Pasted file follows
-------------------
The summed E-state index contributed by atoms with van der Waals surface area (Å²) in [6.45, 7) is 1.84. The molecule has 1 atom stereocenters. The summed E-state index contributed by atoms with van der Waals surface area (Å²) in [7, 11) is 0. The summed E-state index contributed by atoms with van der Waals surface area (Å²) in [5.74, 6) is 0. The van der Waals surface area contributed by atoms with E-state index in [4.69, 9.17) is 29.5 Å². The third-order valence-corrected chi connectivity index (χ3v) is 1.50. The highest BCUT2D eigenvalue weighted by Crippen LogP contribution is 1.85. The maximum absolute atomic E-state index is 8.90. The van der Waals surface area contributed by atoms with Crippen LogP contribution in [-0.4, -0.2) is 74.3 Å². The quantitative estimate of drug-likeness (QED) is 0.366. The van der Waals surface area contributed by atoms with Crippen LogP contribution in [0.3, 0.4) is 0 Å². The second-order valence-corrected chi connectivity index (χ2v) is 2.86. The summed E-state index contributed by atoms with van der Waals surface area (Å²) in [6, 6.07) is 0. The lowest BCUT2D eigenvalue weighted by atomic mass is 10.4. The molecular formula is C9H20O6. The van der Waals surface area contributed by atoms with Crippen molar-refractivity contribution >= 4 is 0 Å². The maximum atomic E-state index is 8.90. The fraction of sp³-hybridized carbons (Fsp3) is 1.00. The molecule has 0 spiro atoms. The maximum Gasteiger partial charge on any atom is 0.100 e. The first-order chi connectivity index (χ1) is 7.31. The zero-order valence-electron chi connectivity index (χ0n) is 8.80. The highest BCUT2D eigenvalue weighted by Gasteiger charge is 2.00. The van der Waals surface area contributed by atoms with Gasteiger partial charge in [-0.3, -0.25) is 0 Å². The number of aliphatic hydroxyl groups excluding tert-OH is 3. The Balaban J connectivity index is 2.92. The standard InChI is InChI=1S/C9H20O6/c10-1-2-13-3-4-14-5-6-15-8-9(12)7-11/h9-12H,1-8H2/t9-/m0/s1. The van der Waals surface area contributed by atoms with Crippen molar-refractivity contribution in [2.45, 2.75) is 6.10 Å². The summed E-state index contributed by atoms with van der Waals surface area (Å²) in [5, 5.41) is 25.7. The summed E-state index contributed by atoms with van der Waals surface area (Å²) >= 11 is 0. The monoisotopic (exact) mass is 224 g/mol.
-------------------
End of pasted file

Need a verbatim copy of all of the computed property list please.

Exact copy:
The summed E-state index contributed by atoms with van der Waals surface area (Å²) in [6.45, 7) is 1.84. The molecule has 1 atom stereocenters. The summed E-state index contributed by atoms with van der Waals surface area (Å²) in [7, 11) is 0. The summed E-state index contributed by atoms with van der Waals surface area (Å²) in [5.74, 6) is 0. The van der Waals surface area contributed by atoms with E-state index in [4.69, 9.17) is 29.5 Å². The third-order valence-corrected chi connectivity index (χ3v) is 1.50. The highest BCUT2D eigenvalue weighted by Crippen LogP contribution is 1.85. The maximum absolute atomic E-state index is 8.90. The van der Waals surface area contributed by atoms with Crippen LogP contribution in [-0.4, -0.2) is 74.3 Å². The quantitative estimate of drug-likeness (QED) is 0.366. The van der Waals surface area contributed by atoms with Crippen LogP contribution in [0.3, 0.4) is 0 Å². The second-order valence-corrected chi connectivity index (χ2v) is 2.86. The summed E-state index contributed by atoms with van der Waals surface area (Å²) in [6, 6.07) is 0. The lowest BCUT2D eigenvalue weighted by atomic mass is 10.4. The molecular formula is C9H20O6. The van der Waals surface area contributed by atoms with Crippen molar-refractivity contribution >= 4 is 0 Å². The maximum atomic E-state index is 8.90. The fraction of sp³-hybridized carbons (Fsp3) is 1.00. The molecule has 0 spiro atoms. The maximum Gasteiger partial charge on any atom is 0.100 e. The first-order chi connectivity index (χ1) is 7.31. The zero-order valence-electron chi connectivity index (χ0n) is 8.80. The highest BCUT2D eigenvalue weighted by Gasteiger charge is 2.00. The van der Waals surface area contributed by atoms with Gasteiger partial charge in [-0.3, -0.25) is 0 Å². The number of aliphatic hydroxyl groups excluding tert-OH is 3. The Balaban J connectivity index is 2.92. The standard InChI is InChI=1S/C9H20O6/c10-1-2-13-3-4-14-5-6-15-8-9(12)7-11/h9-12H,1-8H2/t9-/m0/s1. The van der Waals surface area contributed by atoms with Crippen molar-refractivity contribution in [2.45, 2.75) is 6.10 Å². The summed E-state index contributed by atoms with van der Waals surface area (Å²) in [5, 5.41) is 25.7. The summed E-state index contributed by atoms with van der Waals surface area (Å²) >= 11 is 0. The monoisotopic (exact) mass is 224 g/mol.